June 26, 2010


World Cup: In U.S.-Ghana match, the past and the future will play roles: For the Americans, it's a chance to put 2006's knockout loss behind them and to 'do something very special.' (Grahame L. Jones, June 25, 2010, LA Times)

On Saturday night in Rustenburg, the teams square off again, this time in the knockout stage -- it's win or go home -- with a place in the quarterfinals on the line. First, however, the ghosts of 2006 have to be banished.

The ill-tempered game in Nuremburg was decided in 10 frantic minutes at the end of the first half.

Ghana had taken the lead midway through the half. The U.S. lost captain and playmaker Claudio Reyna to injury five minutes before the half ended but still managed to tie the score on Dempsey's goal off a Beasley cross three minutes later.

Two minutes into injury time at the end of the half, Onyewu and Ghana forward Razak Pimpong clashed over the ball, German referee Markus Merk ruled that Onyewu had committed a foul and Ghana scored the game-winner on the resulting penalty kick.

The controversial penalty is still a sore point with the U.S., and Donovan, for one, can't shake the memory.

"That was not a good day, for me or for the team," he said. "What I remember most personally is my tentativeness and the immediate feeling afterwards of the finality of it and how disappointing that was."

Michael Essien was a towering figure on Ghana's 2006 team but is missing this World Cup due to injury. Even so, Donovan said the Black Stars present a formidable challenge.

"I've been impressed with them," he said. "I thought they would struggle a little bit without Essien, but I think they've looked very good and they're going to be very difficult to play against. Like a lot of African teams, they're fairly unpredictable sometimes, so that could be a plus or a minus."

With the Ivory Coast having been eliminated on Friday, Ghana is Africa's last standard-bearer in the tournament, something that is likely to swing neutral fans in the Black Stars' direction.

...not only is our group one we should come out of but this game in particular should be easy.

Ghana is supposed to be a rising squad thanks to the talent coming in from their youth team, but for now they're just inexperienced, not especially well-organized, and have no offense (both their goals--they scored only two--came on penalty kicks.)

Hopefully they're reading their own press and think they can out-muscle us and score, because we'll annihilate them on the counter attack and Jozy Altidore will foul two of their defenders out of the game by himself (the number of cards he's drawn on defenders in the tournament so far is the most under-reported story going.)

Look for a 3-0 final--the same score by which we beat the best African side (Egypt) on South African soil in the Confederations Cup last year--with Ghana down to 9 men by the end.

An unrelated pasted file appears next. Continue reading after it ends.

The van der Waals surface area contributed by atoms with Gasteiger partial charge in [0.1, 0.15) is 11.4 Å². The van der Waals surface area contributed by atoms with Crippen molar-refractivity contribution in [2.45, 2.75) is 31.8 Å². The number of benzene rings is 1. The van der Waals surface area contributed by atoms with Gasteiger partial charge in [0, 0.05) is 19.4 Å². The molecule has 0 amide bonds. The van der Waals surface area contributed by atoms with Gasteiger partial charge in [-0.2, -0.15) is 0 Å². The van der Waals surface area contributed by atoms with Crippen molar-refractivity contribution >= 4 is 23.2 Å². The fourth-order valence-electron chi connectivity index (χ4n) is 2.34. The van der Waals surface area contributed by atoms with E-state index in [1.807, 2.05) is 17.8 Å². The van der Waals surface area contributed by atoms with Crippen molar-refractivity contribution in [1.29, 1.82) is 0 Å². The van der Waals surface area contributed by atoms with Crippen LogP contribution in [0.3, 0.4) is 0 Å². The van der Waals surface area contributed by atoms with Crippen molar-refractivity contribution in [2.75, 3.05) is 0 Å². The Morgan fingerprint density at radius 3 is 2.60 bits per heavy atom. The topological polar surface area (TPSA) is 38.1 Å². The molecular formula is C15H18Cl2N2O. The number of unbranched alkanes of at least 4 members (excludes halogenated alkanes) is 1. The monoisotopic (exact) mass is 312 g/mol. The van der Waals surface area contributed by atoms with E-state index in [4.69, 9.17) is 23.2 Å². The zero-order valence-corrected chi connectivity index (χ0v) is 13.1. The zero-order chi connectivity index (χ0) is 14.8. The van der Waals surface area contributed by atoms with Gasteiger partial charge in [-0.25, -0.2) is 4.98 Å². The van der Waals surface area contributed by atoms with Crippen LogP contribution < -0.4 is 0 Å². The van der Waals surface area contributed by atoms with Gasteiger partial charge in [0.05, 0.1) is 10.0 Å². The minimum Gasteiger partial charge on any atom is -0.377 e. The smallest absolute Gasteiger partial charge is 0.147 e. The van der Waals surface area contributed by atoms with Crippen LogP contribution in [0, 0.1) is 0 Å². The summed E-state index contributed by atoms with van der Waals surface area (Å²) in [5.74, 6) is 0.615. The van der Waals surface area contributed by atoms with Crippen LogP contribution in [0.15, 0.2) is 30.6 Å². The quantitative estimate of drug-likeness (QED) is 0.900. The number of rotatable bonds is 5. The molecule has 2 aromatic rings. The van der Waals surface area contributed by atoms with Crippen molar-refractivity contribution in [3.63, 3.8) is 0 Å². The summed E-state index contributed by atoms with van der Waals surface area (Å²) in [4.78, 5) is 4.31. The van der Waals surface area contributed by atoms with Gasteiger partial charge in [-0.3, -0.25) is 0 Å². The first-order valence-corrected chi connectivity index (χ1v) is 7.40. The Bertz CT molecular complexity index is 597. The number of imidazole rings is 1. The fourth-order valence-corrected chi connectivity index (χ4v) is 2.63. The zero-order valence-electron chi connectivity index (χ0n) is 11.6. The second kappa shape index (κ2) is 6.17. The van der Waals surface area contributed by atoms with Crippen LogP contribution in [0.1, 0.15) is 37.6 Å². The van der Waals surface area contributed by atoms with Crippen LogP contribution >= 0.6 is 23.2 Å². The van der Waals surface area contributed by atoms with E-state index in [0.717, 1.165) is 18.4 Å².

Indeed, this match-up is easy enough that if the medical staff believes Gooch Onyewu can recover fully over the next two weeks then he should start and play himself into game shape. However, if that timetable is unrealistic then Carlos Bocanegra, who did a much better job of staying with his defensive partner, Jay DeMerit, should obviously get the nod.

Maurice Edu was rather unimpressive in his start against Algeria and as Michael Bradley assumes more of an offensive role it's comforting to have the defense-minded Ricardo Clark paired with him.

And it's long past time to acknowledge that Clint Dempsey is a completely different--and better--player when you push him forward. Just pair him with Jozy, bring Benny Feilhaber into the midfield, and save Herculez Gomez for a shot of energy in the 2nd half. Hopefully Bradley and Feilhaber can not only provide service to the front two but find Landon Donovan more consistently so that he doesn't disappear as he had for nearly the entire 2nd half against Algeria.

How Good Is Michael Bradley? The Stats Say Very Good (JEFF Z. KLEIN, 6/25/10, NY Times)

Even though most soccer commentators and fans pay little attention to stats, they are there, as Tom Dunmore of the Pitch Invasion blog outlines here, and no less a personage than Arsenal coach Arsène Wenger says he relies heavily on statistical data.

That said, FIFA’s own stats for this World Cup show that Bradley is an unstoppable midfield machine.

That sense you have that Bradley is everywhere, all the time? He has run 35.56 kilometers in the Americans’ three group-stage games, or just more than 22 miles; only three players at the tournament have covered more distance (Gerardo Torrado of Mexico at 35.86, Sami Khedira of Germany at 35.87 and An Yong-hak of North Korea at 36.22).

That impression you have that Bradley is always pushing forward when the Americans are attacking? He’s 12th in the tournament in distance covered while his team is in possession (13.52 kilometers) — more, for example, than Cristiano Ronaldo or Lionel Messi.

That feeling you’ve got that Bradley is always a threat to win the ball? He’s tied for second in the tournament at tackles made to gain possession (four), and tied for fourth at “recovered balls” (six).

He and Jozy Altidore had the best games of their careers against Algeria. If they're coming into their own we are a contender for the Cup. But Bradley got a lot of help from how far off him the Algerians played.

[One of the strange things to watch was how often he worked give-and-go's with teammates who didn't get the ball back to him. He plays in the German league where they love that play but he'll have to teach it to the other Americans.]

Posted by Orrin Judd at June 26, 2010 8:13 AM
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